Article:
If we meditate on these Commandments, they can attune us to the liberating presence of God. Take, for instance, the First and Second Commandments: “You shall have no other gods before me. You shall not make for yourself an idol ” When these commandments were first articulated, more than 3,000 years ago, they referred to the idols of ancient Palestine, the statues of animal and human figures that were worshipped as gods. These idols no longer tempt us today, but surely other idols have rushed in to take their place. What are your idols? What sorts of things get in the way of your putting your ultimate trust in God, and God alone? Maybe you find yourself scrambling for money or material possessions as your ultimate source of security. Maybe you cling to work as your deepest source of meaning — and it’s no wonder, if you do: we live in an aggressive, fast-paced, and competitive society that tells us that our value as human beings depends on what we do and how much we achieve. Maybe you are driven by the longing for prestige or popularity, to be well-known or liked. Maybe you cling to a particular relationship to solve your deepest needs. Maybe, in times of anxiety or stress, you turn to food or alcohol to give you the apparent comfort of escape. Many of these things may be good or neutral in themselves — having money or possessions, having good work to do, being liked, and so on — but when they become our source of ultimate security, they become demonic. They trap us; they make us small. So it’s worth asking ourselves, in the words of the Twelve Step program, to what “people, places, and things” do we cling? If we dare to look closely within ourselves, we will discover that we, too, are often idolators, we, too, can cling for dear life to one thing or another, and look to it, rather than to God, to keep us safe. If God, the lover of your soul, were to approach you now and look at what you’re clutching so tightly in your hands, what would God invite you to let go?
Or take the Sixth Commandment, “You shall not murder.” That seems simple enough: most of us haven’t killed anyone, so we think we’ve got this one handled. But if we take a while to pray with this commandment, we begin to realize that God is speaking to our inner selves. For there is much that we do kill every day. We can kill time. We can kill hope. We can kill a dream. We can kill someone’s spirit with a glare or by rolling our eyes, by keeping an icy silence or by uttering a word of contempt. We can kill off parts of ourselves by stifling our longings or choking off our feelings with the ruthlessness of a hired gun. What do you kill? Where do you shut off the stream of God’s love, which longs to bring life and to enlarge our connections with ourselves and one another?
Or, as a last example, let’s consider the Ninth Commandment, “You shall not bear false witness against your neighbor.” In its narrowest interpretation, this commandment means only that we do not lie on the witness stand; we do not lie in any legal proceeding against our neighbor. But if we look into it more deeply, we begin to sense something much larger: God’s plea that we take care with our words, that we pay attention to what we say. Whether we know it or not, our words have power. A single word can harm or heal. Words can alienate us from each other or can open us to each other. But how easy it is to forget the power of words! We live in a society in which we have learned to cast a sceptical eye at the promises made by political leaders, and to tune out the incessant half-truths of advertising that bombard us every day. We live in a world in which words are often cheap.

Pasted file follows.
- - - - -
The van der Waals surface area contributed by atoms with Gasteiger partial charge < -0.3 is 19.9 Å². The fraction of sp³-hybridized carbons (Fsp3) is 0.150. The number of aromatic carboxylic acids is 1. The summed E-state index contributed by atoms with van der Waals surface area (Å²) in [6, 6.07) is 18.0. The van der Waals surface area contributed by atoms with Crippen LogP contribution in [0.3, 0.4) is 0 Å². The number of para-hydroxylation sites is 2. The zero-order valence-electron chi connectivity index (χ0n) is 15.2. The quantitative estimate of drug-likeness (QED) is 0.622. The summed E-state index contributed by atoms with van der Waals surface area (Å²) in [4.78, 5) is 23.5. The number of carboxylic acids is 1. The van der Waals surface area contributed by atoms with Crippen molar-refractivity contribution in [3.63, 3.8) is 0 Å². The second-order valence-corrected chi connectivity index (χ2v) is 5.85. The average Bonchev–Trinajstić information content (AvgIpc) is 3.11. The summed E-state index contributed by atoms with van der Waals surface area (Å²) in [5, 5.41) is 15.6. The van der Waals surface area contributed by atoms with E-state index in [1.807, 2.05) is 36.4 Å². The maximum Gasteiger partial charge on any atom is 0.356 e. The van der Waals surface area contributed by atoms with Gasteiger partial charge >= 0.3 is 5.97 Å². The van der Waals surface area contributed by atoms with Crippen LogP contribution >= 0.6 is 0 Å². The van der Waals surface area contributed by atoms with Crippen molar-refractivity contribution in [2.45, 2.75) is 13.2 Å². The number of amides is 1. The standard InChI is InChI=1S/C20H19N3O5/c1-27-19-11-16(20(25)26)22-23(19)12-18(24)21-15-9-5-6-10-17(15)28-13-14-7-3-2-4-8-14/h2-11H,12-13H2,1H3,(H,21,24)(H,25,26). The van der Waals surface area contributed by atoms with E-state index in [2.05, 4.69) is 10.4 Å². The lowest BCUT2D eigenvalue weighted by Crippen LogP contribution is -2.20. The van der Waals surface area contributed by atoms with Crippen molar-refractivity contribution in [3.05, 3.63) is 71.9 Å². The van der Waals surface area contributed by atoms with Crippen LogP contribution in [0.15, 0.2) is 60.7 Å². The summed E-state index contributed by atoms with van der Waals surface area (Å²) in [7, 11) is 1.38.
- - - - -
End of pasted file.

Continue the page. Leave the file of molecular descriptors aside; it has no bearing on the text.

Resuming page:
But the Ninth Commandment reminds us of the true power of speech, the true power of what we do and do not say. When my son was in preschool, he was taught not to use his fists to resolve an argument, but instead to “use his words.” How are we using our words? Do we use them wisely? Are we caught up in one lie or a web of lies? Do we use harsh speech? Are we tempted to gossip? Where do we slip into idle chatter, into trivial and vacant talk that has no purpose and that wearies our listeners and ourselves? How clearly do we intend, as it says in the New Testament, to “speak the truth in love” (Ephesians 4:15), so that what comes out of our mouth is both loving and honest? Have we discovered the joy of not speaking, and instead of listening, really listening, to someone else?
The Ten Commandments give us a tool for examining and amending our lives, and they can help us to grow in moral integrity. If you want some company in the journey of self-exploration, you might want to join us on Wednesday nights during Lent, when some of us are meeting to talk about forgiveness and the places in our life where we carry burdens of guilt or feel trapped by resentment, bitterness, or the wish for revenge. We want to set aside those burdens and to be released from those traps. We want to open ourselves to the liberating and merciful power of God. We want to be set free. On Wednesday nights the topic of forgiveness is our doorway into an experience of freedom.
If I’m looking for an image that gives me energy to clean out my inner life this Lent, I’m going to try out the image of Jesus cleansing the temple. Here he is, as fierce as a warrior, bursting into the temple of our selves to overthrow whatever is corrupt and deceitful and to chase away whatever is doing us harm. Are we willing to welcome him in? Jesus came among us to bring us life, and life to the full (John 10:10), and this Lent we have an opportunity to open our interior lives very honestly to the Holy One whose deepest longing is to set us free.
It turns out that the two roads that a preacher can take in considering these texts eventually connect, for the more we open our interior lives to God the more we allow God to love us, heal us, and set us inwardly free — the more wisely and effectively we will share in God’s great work of loving, healing, and setting free the world outside.
For this I want to say: thanks be to God.